# Interpret the AIC in logistic regression

I'm doing logistic regression in R with binary data (0's and 1's), sample size around 300 : Predicting 1 target variable (varp)

If I use one independent variable ( varx), it's significant (p 0.03, the AIC is 200) : glm(formula = varp ~ varx, family = binomial, data = mydata)

 Coefficients:
Estimate Std. Error z value   Pr(>|z|)
(Intercept)  -1.0251     0.2215  -4.681 0.00000245 ***
indepvar1  -0.6551     0.3612  -2.118     0.0322 *
Dispersion parameter for binomial family taken to be 1)
Null deviance: 211.06  on 205  degrees of freedom
Residual deviance: 206.36  on 204  degrees of freedom
AIC: 200


But when I use multiple independent variables of interest the AIC becomes 170, glm(formula = varp ~ varx+varb+vargg+varkkk...., family = binomial, data = mydata)

How to select the model ( the one with 1 var or the group of vars) that best predict the varp ?:

1. the model with One independent variable (varx) with AIC 200 , or
2. a group of variables with AIC 170, in this group, the varx becomes non significant and instead another one is significant ...

First the answer: Well, based on your short explanation I would say 2, if you want to predict the dependent variable. If your goal is to model parsimony, then use AIC, if predictive power then adjusted R2. Notice, the adjusted as we in regular regression tend to look at adjusted R2 rather than just R2. You can maximize the predictive power of your model by evaluating prediction error metrics (MAE, RMSE, etc). And maybe don't compare AIC to R2, compare AIC with the change in adjusted R2 instead.

Second some food for thoughts: I do not get the reasoning for your choice of models. Why do you run a model with only one independent variable when you are in possession of more potentially descriptive variables? That does not make any sense in my opinion. Include all the variables in your predictive model instead and you do not have to compare it to anything else.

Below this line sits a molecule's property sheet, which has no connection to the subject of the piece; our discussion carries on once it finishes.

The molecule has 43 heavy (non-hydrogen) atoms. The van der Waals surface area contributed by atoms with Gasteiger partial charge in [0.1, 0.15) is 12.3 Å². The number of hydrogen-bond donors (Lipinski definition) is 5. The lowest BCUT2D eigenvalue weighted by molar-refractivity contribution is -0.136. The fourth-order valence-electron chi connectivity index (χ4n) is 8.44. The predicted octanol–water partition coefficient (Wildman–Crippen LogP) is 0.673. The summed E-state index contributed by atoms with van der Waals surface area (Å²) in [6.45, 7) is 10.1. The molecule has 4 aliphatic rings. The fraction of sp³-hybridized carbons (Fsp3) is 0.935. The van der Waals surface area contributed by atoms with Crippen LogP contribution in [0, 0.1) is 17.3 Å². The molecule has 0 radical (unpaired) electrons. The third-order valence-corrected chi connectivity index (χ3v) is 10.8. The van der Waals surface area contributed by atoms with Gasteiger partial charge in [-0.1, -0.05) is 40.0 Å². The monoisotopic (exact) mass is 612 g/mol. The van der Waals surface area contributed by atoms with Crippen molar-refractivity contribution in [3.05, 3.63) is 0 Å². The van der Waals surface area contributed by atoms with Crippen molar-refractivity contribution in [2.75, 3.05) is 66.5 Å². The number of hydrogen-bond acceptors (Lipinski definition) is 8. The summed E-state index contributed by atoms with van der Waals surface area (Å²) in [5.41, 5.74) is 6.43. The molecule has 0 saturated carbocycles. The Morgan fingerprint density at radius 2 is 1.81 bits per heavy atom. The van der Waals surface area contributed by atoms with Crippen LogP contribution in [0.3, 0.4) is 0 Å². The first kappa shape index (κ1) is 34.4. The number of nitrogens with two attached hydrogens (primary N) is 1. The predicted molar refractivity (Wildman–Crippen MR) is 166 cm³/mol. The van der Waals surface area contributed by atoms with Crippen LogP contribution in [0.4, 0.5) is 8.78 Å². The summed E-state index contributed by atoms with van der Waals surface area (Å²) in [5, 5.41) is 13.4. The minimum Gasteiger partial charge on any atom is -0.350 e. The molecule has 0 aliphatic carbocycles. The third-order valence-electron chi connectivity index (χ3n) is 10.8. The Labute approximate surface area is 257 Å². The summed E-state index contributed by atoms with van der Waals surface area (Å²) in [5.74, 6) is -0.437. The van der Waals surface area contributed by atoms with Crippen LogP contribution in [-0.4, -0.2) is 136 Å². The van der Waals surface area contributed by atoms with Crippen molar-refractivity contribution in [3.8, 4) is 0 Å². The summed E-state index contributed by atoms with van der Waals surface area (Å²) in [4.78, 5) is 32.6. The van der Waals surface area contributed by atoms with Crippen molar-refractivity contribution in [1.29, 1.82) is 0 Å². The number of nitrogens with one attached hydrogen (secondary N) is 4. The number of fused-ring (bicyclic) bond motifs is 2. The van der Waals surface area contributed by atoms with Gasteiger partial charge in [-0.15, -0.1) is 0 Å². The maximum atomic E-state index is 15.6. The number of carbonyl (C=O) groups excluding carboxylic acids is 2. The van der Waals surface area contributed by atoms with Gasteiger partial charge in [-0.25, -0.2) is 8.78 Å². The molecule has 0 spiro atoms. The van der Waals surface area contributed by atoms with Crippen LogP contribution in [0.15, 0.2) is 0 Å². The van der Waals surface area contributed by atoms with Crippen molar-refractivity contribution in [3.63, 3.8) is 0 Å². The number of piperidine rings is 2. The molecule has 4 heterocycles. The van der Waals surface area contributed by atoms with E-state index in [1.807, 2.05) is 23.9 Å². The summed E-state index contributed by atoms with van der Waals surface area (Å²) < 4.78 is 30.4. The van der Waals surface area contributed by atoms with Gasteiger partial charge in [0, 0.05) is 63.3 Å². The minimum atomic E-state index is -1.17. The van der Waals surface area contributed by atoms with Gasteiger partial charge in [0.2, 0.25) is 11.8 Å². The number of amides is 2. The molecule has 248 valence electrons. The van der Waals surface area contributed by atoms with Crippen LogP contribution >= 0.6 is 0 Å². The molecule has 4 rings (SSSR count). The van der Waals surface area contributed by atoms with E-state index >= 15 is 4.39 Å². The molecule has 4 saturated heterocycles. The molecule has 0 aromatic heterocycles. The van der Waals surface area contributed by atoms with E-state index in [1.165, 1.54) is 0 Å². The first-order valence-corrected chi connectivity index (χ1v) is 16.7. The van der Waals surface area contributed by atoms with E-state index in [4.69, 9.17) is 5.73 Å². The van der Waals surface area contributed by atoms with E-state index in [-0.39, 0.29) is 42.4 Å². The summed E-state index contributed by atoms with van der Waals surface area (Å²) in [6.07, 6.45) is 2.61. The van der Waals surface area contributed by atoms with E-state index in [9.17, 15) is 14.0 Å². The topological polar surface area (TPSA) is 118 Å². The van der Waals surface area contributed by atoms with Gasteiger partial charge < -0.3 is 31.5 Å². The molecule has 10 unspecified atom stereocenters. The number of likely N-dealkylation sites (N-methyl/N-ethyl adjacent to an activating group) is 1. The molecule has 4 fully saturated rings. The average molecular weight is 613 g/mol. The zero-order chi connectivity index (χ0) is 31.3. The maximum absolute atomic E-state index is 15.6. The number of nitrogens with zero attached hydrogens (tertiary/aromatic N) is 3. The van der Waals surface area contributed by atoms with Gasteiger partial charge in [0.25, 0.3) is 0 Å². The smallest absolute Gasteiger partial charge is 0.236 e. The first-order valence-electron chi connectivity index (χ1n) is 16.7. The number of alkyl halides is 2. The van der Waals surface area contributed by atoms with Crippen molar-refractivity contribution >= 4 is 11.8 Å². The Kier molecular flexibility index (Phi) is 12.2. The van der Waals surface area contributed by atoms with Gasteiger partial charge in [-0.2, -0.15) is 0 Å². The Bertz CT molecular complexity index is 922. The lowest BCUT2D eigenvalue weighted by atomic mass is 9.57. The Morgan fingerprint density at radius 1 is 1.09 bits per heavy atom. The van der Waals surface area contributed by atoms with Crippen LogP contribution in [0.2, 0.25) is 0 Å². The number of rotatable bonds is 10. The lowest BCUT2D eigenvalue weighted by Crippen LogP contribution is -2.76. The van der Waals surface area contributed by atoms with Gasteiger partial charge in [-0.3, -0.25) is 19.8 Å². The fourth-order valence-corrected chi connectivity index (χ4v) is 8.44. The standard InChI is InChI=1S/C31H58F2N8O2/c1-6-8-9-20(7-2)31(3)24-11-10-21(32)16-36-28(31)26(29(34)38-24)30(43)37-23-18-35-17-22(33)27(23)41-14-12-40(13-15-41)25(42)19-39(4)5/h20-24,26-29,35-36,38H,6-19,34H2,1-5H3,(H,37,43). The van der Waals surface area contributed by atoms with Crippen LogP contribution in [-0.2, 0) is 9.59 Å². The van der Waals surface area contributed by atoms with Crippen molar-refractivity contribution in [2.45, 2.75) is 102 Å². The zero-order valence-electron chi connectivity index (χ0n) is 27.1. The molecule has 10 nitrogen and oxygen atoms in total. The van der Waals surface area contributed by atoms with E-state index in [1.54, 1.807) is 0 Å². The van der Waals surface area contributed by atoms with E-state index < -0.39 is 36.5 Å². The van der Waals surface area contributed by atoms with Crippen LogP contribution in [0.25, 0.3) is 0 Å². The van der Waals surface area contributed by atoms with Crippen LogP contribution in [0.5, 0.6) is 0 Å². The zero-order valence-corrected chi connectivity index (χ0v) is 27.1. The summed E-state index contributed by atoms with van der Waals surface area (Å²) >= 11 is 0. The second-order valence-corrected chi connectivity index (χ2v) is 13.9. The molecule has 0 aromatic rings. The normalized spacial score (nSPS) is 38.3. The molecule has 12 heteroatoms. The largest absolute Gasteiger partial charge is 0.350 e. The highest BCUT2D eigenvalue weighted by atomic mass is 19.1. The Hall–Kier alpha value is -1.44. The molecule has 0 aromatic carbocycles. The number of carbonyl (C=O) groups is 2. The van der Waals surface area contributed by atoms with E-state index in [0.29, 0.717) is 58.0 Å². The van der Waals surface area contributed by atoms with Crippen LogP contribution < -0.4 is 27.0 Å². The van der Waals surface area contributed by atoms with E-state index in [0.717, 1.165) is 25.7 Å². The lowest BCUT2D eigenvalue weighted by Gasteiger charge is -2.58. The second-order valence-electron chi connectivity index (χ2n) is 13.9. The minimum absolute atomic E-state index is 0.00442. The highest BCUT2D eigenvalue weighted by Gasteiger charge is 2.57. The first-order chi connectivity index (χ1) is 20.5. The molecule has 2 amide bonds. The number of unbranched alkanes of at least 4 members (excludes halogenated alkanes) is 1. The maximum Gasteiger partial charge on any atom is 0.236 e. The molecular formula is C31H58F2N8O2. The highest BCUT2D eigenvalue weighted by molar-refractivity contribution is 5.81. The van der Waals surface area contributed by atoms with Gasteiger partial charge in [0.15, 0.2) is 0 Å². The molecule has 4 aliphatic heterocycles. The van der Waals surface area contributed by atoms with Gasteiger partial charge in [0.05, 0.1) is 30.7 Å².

If it is because you want to know which variables to include or not you should look more into the tag feature-selection and maybe the glmnet package in which you can diminish insignificant independent variables to 0 and then get the feature selection.

• Q:> do not get the reasoning for your choice of models. Why do you run a model with only one independent variable when you are in possession of more potentially descriptive variables? A: Becuase when I use other descriptive variables, only one from 10 are significant..., the remaining 9 are not significant with that AIC that seems better...
– Den
Commented Aug 20, 2020 at 14:29
• Btw. I adjusted my answer. I meant go with 2, where AIC is smaller and variables are included. I would really recommend you to read more into the discard of non-significant variables. It is seen as a bad commonly adopted idea in statistics, here. And, I still think a model with only one variable is not really a model, at most a very very dubious model. Just because 9 of the 10 variables are not significant does not tell you they are useless. Commented Aug 20, 2020 at 21:50
• Cont'd: And, are you sure you then have all the descriptive variables for your independent variable? Maybe you miss some! Try have a look at the glmnet package and the opportunities with ridge, lasso & elasticnet models for binary outcome here Commented Aug 20, 2020 at 21:50
• 1, 3 or all 10? if we speak about health data, getting all health variables is useless, if someone have a rib fracture and there is a variable 'tooth_pain'? so why including it .? it's the point, I'd like to narrow that infomatoin and since it's dichotomic data I don't see better things than logistic regression. .... I'm getting confused with the 10 variables now, since I thoght less are better and more explanatory if working with industry specific data. do yo use 'Targets' or other package that can deal with that situation in an automatic matter. Any examples using lasso / glmnet ?
– Den
Commented Aug 21, 2020 at 9:21
• Of course, you also have to have a certain constrain in picking out your variables. But, in your case, it just seems like (I still have no idea what data you are actually using, as it has not been provided) that the 10 variables chosen are not all so good predictors for your binary outcome, or maybe they are just better predicters for 0. I am not talking about including unintuitive variables but just questioning if you really catch it all with the 10 variables. Where did you read less is better than more? Commented Aug 21, 2020 at 11:35